ONE-DAY TRIPS BY RAIL FROM SALT LAKE CITY.
PARLEYS CANYON AND PARK CITY.
An interesting trip from Salt Lake City is that by way of the Denver & Rio Grande Western Railroad through Parleys Canyon to Park City. This trip has much of interest to almost every traveler, for the route follows for a distance the old Mormon trail by which many of the immigrants reached Salt Lake City, thus giving it a historic interest, and it ends at the mining town of Park City, one of the great gold, silver, and lead camps in the State.
The route lies south along the main line of the railroad to Roper, a distance of 2-1/2 miles from the station at Salt Lake City. Here the road turns to the east (left) and pursues a nearly direct course to the mouth of Parleys Canyon, so named in honor of Parley P. Pratt, the leader of the "First Immigration," or handcart companies. In crossing the valley the traveler may obtain a good idea of its productiveness, for here he sees all kinds of agricultural activitiestruck gardening, fruit growing, and live-stock raising. The area passed through is largely suburban, with comfortable bungalows embowered in shade. Just beyond the station of Sugar House is the State penitentiary, on the left.
From time to time in passing across this low land the traveler can see the terraces back of the city, the State Capitol, the University of Utah, and Fort Douglas. Parleys Canyon is the second one south of the fort and the next one south of Emigration Canyon.
The canyon is narrow and somewhat winding and in its lower part is rather rugged and rocky. The red sandstone and quartzite which form so conspicuous a feature of the Wasatch Range show on the left, but in a short distance they are cut through by the canyon, and then they make the great mountain slope on the right. The rock is resistant to weathering and stands out in great cliffs and ribs of red that cross the slope nearly at right angles. Farther up, the canyon is cut entirely in gray limestone and calcareous shale, and here the slopes are generally smooth and the canyon, though V-shaped, has not particularly steep walls. The canyon continues to widen and the surrounding hills to diminish in height until about a mile above the station of Dale the valley is very broad and shallow.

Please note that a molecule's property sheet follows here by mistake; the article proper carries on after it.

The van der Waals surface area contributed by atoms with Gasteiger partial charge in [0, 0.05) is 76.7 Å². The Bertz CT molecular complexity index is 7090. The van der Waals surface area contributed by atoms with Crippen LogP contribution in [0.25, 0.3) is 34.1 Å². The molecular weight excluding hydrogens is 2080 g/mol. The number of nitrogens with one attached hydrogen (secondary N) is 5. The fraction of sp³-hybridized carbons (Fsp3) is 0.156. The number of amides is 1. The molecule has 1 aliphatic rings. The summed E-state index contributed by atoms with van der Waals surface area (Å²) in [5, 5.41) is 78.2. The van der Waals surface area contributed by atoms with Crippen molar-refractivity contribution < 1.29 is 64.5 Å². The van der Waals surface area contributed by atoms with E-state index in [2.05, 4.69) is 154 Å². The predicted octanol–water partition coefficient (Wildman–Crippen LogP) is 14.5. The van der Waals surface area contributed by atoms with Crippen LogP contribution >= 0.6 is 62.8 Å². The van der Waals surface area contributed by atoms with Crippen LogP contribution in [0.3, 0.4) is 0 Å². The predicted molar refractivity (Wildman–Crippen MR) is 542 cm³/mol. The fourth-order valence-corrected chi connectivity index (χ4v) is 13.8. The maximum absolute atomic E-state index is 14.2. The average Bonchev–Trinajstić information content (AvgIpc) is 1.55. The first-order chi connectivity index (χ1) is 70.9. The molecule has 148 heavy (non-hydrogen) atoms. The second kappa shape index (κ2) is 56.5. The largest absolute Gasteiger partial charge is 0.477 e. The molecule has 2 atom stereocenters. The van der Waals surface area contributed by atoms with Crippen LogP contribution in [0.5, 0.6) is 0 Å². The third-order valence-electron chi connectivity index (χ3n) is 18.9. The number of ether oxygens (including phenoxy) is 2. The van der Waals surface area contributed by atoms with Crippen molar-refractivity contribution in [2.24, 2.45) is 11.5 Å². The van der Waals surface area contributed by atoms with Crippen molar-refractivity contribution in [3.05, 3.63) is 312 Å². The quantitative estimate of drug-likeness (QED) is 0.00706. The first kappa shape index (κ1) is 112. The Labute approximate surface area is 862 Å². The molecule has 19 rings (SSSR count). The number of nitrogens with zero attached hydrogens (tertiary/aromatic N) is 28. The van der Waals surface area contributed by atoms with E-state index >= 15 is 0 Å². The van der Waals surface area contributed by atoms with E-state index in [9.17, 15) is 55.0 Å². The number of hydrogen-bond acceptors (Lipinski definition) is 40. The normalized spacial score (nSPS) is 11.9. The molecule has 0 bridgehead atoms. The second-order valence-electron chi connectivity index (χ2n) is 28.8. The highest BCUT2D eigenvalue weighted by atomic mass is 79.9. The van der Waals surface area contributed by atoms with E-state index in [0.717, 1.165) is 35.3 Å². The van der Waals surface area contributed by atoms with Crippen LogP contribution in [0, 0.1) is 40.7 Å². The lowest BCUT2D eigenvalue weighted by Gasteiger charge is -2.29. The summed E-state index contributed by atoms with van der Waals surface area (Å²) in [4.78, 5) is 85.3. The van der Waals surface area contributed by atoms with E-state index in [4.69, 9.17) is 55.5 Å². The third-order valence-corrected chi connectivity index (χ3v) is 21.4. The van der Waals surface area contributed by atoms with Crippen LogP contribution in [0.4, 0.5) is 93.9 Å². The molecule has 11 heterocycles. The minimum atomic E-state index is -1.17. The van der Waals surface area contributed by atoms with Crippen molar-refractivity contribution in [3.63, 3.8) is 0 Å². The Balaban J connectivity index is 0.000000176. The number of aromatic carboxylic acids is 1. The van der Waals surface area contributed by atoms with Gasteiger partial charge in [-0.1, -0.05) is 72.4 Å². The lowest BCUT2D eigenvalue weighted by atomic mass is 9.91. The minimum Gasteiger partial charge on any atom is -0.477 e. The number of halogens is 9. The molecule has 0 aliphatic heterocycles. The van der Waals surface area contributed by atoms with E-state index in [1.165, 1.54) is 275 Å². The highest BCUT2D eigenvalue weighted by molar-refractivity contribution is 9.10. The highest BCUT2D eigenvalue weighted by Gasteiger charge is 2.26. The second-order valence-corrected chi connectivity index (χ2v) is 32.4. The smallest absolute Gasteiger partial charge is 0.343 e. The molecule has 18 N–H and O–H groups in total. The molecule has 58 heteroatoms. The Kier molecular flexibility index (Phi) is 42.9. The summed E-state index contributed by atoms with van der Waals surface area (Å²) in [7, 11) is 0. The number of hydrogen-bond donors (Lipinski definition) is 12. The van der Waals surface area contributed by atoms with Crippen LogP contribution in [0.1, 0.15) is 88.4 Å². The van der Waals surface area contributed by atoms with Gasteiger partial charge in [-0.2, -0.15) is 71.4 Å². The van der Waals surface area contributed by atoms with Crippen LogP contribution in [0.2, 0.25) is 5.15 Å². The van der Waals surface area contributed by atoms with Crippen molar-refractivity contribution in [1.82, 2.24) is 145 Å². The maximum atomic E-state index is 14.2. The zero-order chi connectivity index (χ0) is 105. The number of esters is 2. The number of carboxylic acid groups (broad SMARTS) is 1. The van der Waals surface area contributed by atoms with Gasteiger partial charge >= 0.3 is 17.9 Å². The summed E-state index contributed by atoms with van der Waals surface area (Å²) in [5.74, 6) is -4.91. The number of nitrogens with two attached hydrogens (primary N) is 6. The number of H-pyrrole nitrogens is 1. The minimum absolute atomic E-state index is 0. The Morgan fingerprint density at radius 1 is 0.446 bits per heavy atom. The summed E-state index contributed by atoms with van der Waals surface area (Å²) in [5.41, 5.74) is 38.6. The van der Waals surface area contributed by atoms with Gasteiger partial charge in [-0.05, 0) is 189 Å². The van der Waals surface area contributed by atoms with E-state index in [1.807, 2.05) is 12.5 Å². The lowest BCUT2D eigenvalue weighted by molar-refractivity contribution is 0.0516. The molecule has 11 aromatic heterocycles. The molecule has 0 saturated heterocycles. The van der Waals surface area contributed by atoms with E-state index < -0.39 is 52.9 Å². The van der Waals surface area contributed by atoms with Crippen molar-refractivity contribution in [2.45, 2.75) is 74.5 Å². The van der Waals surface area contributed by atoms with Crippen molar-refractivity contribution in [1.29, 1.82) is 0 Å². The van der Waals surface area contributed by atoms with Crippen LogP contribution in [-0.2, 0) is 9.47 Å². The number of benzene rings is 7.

Here the creek forks and the railroad follows the south fork to its head. If the traveler will observe closely the slope north of the stream at the point where it divides he will see an old road winding up over the low ridge which separates it from Emigration Canyon. This road is the old Mormon trail. It crossed the high mountain that may be seen on the left, came down the north fork of the creek, and then crossed the divide to Emigration Canyon, in which it may still be seen at the point where it comes down to the creek. As the traveler who makes the journey from Salt Lake City to Park City has an opportunity to see some of the country crossed by the Mormon pioneers a more extended description of the route they followed and the reasons for so doing are given in the following footnote.85
The railroad climbs steadily and makes several loops in order to decrease the grade and finally arrives at the summit at the siding of Altus (6,900 feet), about 2,700 feet above the starting point at Salt Lake City. By several loops and curves it descends on the east to East Canyon Creek at Gogorza and then follows up that stream to Kimball. Although the original trail by which Brigham Young and his party of pioneers entered the valley of Great Salt Lake came up East Canyon Creek and crossed the crest of the mountains north of Altus at nearly its highest point, this trail was used only a short time, for three years later the incoming bands of Mormons, instead of following Weber River downstream from the mouth of Echo Canyon, turned up Weber River and were soon in the open valley where Coalville now stands. They continued up the Weber to Wanship, where they turned to the west, and after crossing a low, flat divide reached Parleys Park at Kimball. From this point their route practically followed that of the railroad, crossing the summit at Altus and continuing down Parleys Canyon to the Salt Lake Valley. Over this trail came the "handcart companies" of 1856 and most of the Mormon emigrants who entered the valley prior to the building of the Union Pacific Railroad.
The Denver & Rio Grande Western Railroad continues to the southeast from Kimball through a wide flat known as Parleys Park, crosses a divide so low that it is all but imperceptible, and then follows up one of the head branches of Weber River to Park City. Parleys Park is at so high an altitude that the ordinary crops can not be grown satisfactorily, so it is devoted almost exclusively to stock raising. It contains fine fields of hay and pasture, and the surrounding mountains afford ample range.
The Wasatch Mountains are noted for the brilliancy of their autumn coloring, and should the traveler pass this way in the early autumn, after the first week in September, he will doubtless see a riot of color on the mountain sides, the dwarf maples showing great streaks and splotches of the most vivid scarlet and the aspens rivaling them with a blaze of yellow.
The ores mined at Park City carry silver, gold, lead, zinc, and copper. At the end of 1920 the camp had produced 142,490,000 ounces of silver, gold valued at $4,603,000, 661,000 tons of lead, 37,000 tons of zinc, and 17,000 tons of copper. This was marketed for over $183,800,000. The ore occurs as vein fillings or in bedded layers in the sandstone and limestone of the Carboniferous system.
Last Updated: 16-Feb-2007